We have been defending corn for many years. I am also part of the Vicente Guerrero group in Tlaxcala, and from there we began to protect the corn. Right now, we are focusing on the federal corn law with many organizations. The Federal Law for the Promotion and Protection of Native Corn is a law already approved by both the Senate and federal deputies. This law has three essential objectives: the first is to recognize native corn as national cultural heritage, declaring related activities associated with its cultivation as essential. This is part of the right recognized in Article 4 of the Mexican Constitution; this new law reaffirms parts of the articles of the Constitution. Another objective of this law is to recognize native corn as a national food heritage, declaring its protection and everything related to its production, marketing, and consumption.
The State has to guarantee the human right to sufficient, quality, and nutritious food; this is also established in Article 4 of the Constitution. This law gives us the right to healthy and nutritious food. It also establishes institutional mechanisms to facilitate the fulfillment of its objectives, and seeks to create a National Corn Council to monitor the implementation of this law. I believe it will allow our corn seeds, and especially native seeds, not to be modified. It had to start from the Indigenous and campesino base. We have to protect what is ours, because if we allow this law of plant varieties to be modified, imagine what we would face—we would lose a lot of things. It does not matter if the free trade agreement passes if you can say that there is this law already.
Right now we are monitoring the implementation of the law and how the National Council of Native Corn will be appointed. It is very difficult for all of us to join this council, and we want to make sure that trusted and committed people are part of it. There are also proposals to create state and municipal councils so that they are protecting corn, too. We do not want to leave it in the hands of a national council only—we have to have state, municipal, and if we can, some community councils.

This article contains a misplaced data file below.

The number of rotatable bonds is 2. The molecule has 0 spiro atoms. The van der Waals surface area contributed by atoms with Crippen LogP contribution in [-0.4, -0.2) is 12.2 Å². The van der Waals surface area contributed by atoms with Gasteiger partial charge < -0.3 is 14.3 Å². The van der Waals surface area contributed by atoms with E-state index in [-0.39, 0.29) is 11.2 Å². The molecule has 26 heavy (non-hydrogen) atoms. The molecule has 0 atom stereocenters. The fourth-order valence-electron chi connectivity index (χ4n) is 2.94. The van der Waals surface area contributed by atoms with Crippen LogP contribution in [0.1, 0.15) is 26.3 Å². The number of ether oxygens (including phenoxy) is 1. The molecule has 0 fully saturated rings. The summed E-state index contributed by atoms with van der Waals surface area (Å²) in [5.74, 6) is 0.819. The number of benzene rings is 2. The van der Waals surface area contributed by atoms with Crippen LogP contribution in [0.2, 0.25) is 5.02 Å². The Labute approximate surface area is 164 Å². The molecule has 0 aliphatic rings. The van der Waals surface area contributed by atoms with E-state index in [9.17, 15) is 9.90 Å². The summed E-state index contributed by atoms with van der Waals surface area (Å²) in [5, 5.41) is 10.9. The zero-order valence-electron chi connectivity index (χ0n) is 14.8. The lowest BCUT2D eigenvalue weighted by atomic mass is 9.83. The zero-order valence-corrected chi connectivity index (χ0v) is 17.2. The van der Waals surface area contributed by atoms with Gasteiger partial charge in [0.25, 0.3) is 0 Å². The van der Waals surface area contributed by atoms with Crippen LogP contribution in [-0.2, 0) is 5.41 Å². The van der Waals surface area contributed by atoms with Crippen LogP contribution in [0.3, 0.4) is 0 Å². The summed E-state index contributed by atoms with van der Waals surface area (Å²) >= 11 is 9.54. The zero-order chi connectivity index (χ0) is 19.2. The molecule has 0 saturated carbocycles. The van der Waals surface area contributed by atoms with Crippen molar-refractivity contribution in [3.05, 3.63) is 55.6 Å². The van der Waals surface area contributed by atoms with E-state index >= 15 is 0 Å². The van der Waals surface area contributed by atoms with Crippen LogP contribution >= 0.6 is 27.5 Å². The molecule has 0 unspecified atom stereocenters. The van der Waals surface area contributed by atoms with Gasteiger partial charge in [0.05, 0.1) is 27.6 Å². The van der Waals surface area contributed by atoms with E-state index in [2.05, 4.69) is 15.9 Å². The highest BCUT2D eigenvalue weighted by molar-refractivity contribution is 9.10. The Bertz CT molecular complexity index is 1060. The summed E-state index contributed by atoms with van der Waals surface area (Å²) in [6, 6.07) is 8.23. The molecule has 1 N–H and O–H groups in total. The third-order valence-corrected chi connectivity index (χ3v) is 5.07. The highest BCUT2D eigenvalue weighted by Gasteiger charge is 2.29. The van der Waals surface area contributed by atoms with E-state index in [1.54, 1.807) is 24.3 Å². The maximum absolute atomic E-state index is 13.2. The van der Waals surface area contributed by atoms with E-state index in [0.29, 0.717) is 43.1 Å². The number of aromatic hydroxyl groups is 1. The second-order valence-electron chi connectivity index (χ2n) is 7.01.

Tlacoyos made of purple corn by women from Maíz de Colores.
One of the things is to be aware of how the law is progressing and to seek this appreciation of corn as a food and cultural heritage, from our human rights to the right to culture and gastronomy. Indigenous Peoples and campesinos need to be aware because our corn really has ancestral value. Our food is like a brother, a father, a mother to us, and we have to continue taking care and protecting it. The government has the obligation to comply with what this law says. It needs to support native seed funds, to support our campesino families and our sisters and brothers, so that our country has that value that it needs to have for many years. It is of great importance that our ancestral knowledge and wisdom of our Peoples is protected.
It is important to note that many colleagues do not agree with the law—not because they do not agree with the content, but because in Mexico we are full of laws that sometimes are only kept on the books and are not implemented. I think that it is the responsibility of each one of us to see and demand that these laws are complied with and that they really benefit our food sovereignty. In the face of this pandemic, we know that if we do not produce our own food, we will not survive this crisis that is still ahead.
Top photo: Celerina Tzoni Solís, member of the women's collective Maíz de Colores, with Sócrates Vásquez García (Ayuujk Jääy), Cultural Survival community media grants coordinator.